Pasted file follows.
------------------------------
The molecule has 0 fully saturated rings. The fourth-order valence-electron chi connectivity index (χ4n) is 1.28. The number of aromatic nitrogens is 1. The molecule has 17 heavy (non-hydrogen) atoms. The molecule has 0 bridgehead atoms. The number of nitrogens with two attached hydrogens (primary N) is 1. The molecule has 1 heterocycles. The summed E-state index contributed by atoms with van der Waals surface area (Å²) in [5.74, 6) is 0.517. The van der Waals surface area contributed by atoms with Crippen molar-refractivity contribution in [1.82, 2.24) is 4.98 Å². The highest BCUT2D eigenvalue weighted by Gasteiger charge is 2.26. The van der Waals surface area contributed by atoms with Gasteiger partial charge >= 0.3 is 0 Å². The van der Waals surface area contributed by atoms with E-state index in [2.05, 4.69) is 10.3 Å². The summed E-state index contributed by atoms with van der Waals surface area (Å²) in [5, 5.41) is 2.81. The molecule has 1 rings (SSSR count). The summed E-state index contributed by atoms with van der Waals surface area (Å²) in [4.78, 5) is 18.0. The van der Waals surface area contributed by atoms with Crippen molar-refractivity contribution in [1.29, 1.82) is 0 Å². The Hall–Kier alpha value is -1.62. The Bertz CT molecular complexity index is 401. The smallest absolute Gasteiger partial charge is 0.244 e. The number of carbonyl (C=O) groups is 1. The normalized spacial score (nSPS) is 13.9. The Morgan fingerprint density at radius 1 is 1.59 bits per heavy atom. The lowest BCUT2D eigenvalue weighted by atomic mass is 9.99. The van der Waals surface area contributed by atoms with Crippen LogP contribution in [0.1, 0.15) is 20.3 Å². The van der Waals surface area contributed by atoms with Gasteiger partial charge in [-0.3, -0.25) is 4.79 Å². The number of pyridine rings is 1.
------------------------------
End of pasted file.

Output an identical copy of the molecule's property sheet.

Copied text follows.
The molecule has 0 fully saturated rings. The fourth-order valence-electron chi connectivity index (χ4n) is 1.28. The number of aromatic nitrogens is 1. The molecule has 17 heavy (non-hydrogen) atoms. The molecule has 0 bridgehead atoms. The number of nitrogens with two attached hydrogens (primary N) is 1. The molecule has 1 heterocycles. The summed E-state index contributed by atoms with van der Waals surface area (Å²) in [5.74, 6) is 0.517. The van der Waals surface area contributed by atoms with Crippen molar-refractivity contribution in [1.82, 2.24) is 4.98 Å². The highest BCUT2D eigenvalue weighted by Gasteiger charge is 2.26. The van der Waals surface area contributed by atoms with Gasteiger partial charge >= 0.3 is 0 Å². The van der Waals surface area contributed by atoms with E-state index in [2.05, 4.69) is 10.3 Å². The summed E-state index contributed by atoms with van der Waals surface area (Å²) in [5, 5.41) is 2.81. The molecule has 1 rings (SSSR count). The summed E-state index contributed by atoms with van der Waals surface area (Å²) in [4.78, 5) is 18.0. The van der Waals surface area contributed by atoms with Crippen molar-refractivity contribution in [1.29, 1.82) is 0 Å². The Hall–Kier alpha value is -1.62. The Bertz CT molecular complexity index is 401. The smallest absolute Gasteiger partial charge is 0.244 e. The number of carbonyl (C=O) groups is 1. The normalized spacial score (nSPS) is 13.9. The Morgan fingerprint density at radius 1 is 1.59 bits per heavy atom. The lowest BCUT2D eigenvalue weighted by atomic mass is 9.99. The van der Waals surface area contributed by atoms with Crippen LogP contribution in [0.1, 0.15) is 20.3 Å². The van der Waals surface area contributed by atoms with Gasteiger partial charge in [-0.3, -0.25) is 4.79 Å². The number of pyridine rings is 1.